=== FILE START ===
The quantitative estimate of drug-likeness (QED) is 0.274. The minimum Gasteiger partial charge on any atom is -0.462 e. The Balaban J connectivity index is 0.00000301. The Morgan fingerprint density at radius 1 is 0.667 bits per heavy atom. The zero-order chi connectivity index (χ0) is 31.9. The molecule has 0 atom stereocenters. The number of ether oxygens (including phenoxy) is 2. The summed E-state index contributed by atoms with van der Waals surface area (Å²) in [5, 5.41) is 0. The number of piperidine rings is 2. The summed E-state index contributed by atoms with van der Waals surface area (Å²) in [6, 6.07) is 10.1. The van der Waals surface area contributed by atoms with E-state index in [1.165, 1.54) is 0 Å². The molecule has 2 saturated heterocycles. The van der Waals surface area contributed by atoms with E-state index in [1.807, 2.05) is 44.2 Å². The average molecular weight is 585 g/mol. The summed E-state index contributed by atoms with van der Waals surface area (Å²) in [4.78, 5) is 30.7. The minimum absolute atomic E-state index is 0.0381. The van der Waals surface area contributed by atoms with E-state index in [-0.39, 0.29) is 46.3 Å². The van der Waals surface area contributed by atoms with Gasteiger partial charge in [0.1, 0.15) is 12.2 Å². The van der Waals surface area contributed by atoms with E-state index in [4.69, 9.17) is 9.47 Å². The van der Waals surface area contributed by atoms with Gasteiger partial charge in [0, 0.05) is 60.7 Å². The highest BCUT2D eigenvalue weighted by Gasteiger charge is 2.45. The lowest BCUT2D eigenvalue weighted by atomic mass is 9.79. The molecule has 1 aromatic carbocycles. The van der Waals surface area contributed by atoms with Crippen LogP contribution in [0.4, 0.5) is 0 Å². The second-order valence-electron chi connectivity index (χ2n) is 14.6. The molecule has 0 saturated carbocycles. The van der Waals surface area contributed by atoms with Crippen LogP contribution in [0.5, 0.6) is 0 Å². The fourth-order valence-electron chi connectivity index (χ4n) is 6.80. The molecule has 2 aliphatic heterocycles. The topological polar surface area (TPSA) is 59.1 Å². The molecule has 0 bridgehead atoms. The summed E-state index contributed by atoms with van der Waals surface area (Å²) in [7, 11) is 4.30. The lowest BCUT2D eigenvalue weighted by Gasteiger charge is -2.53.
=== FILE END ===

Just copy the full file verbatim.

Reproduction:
The quantitative estimate of drug-likeness (QED) is 0.274. The minimum Gasteiger partial charge on any atom is -0.462 e. The Balaban J connectivity index is 0.00000301. The Morgan fingerprint density at radius 1 is 0.667 bits per heavy atom. The zero-order chi connectivity index (χ0) is 31.9. The molecule has 0 atom stereocenters. The number of ether oxygens (including phenoxy) is 2. The summed E-state index contributed by atoms with van der Waals surface area (Å²) in [5, 5.41) is 0. The number of piperidine rings is 2. The summed E-state index contributed by atoms with van der Waals surface area (Å²) in [6, 6.07) is 10.1. The van der Waals surface area contributed by atoms with E-state index in [1.165, 1.54) is 0 Å². The molecule has 2 saturated heterocycles. The van der Waals surface area contributed by atoms with E-state index in [1.807, 2.05) is 44.2 Å². The average molecular weight is 585 g/mol. The summed E-state index contributed by atoms with van der Waals surface area (Å²) in [4.78, 5) is 30.7. The minimum absolute atomic E-state index is 0.0381. The van der Waals surface area contributed by atoms with E-state index in [-0.39, 0.29) is 46.3 Å². The van der Waals surface area contributed by atoms with Gasteiger partial charge in [0.1, 0.15) is 12.2 Å². The van der Waals surface area contributed by atoms with E-state index in [4.69, 9.17) is 9.47 Å². The van der Waals surface area contributed by atoms with Gasteiger partial charge in [0, 0.05) is 60.7 Å². The highest BCUT2D eigenvalue weighted by Gasteiger charge is 2.45. The lowest BCUT2D eigenvalue weighted by atomic mass is 9.79. The molecule has 1 aromatic carbocycles. The van der Waals surface area contributed by atoms with Crippen LogP contribution in [0.4, 0.5) is 0 Å². The second-order valence-electron chi connectivity index (χ2n) is 14.6. The molecule has 0 saturated carbocycles. The van der Waals surface area contributed by atoms with Crippen LogP contribution in [0.5, 0.6) is 0 Å². The fourth-order valence-electron chi connectivity index (χ4n) is 6.80. The molecule has 2 aliphatic heterocycles. The topological polar surface area (TPSA) is 59.1 Å². The molecule has 0 bridgehead atoms. The summed E-state index contributed by atoms with van der Waals surface area (Å²) in [7, 11) is 4.30. The lowest BCUT2D eigenvalue weighted by Gasteiger charge is -2.53.